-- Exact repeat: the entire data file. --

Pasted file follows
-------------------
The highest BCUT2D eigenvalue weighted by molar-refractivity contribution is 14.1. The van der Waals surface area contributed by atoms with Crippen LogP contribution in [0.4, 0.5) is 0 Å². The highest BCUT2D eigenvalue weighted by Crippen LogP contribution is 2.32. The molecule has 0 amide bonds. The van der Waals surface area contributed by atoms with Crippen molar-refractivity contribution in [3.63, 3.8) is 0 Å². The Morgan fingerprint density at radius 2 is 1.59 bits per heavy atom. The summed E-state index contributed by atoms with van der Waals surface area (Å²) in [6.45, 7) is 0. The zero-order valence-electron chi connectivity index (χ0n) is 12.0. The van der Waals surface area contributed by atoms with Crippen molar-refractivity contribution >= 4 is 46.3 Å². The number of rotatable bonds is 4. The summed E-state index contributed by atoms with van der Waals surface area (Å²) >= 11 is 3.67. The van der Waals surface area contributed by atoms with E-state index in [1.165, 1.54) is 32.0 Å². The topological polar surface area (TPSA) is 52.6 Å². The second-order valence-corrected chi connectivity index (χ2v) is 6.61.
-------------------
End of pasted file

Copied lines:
The highest BCUT2D eigenvalue weighted by molar-refractivity contribution is 14.1. The van der Waals surface area contributed by atoms with Crippen LogP contribution in [0.4, 0.5) is 0 Å². The highest BCUT2D eigenvalue weighted by Crippen LogP contribution is 2.32. The molecule has 0 amide bonds. The van der Waals surface area contributed by atoms with Crippen molar-refractivity contribution in [3.63, 3.8) is 0 Å². The Morgan fingerprint density at radius 2 is 1.59 bits per heavy atom. The summed E-state index contributed by atoms with van der Waals surface area (Å²) in [6.45, 7) is 0. The zero-order valence-electron chi connectivity index (χ0n) is 12.0. The van der Waals surface area contributed by atoms with Crippen molar-refractivity contribution >= 4 is 46.3 Å². The number of rotatable bonds is 4. The summed E-state index contributed by atoms with van der Waals surface area (Å²) >= 11 is 3.67. The van der Waals surface area contributed by atoms with E-state index in [1.165, 1.54) is 32.0 Å². The topological polar surface area (TPSA) is 52.6 Å². The second-order valence-corrected chi connectivity index (χ2v) is 6.61.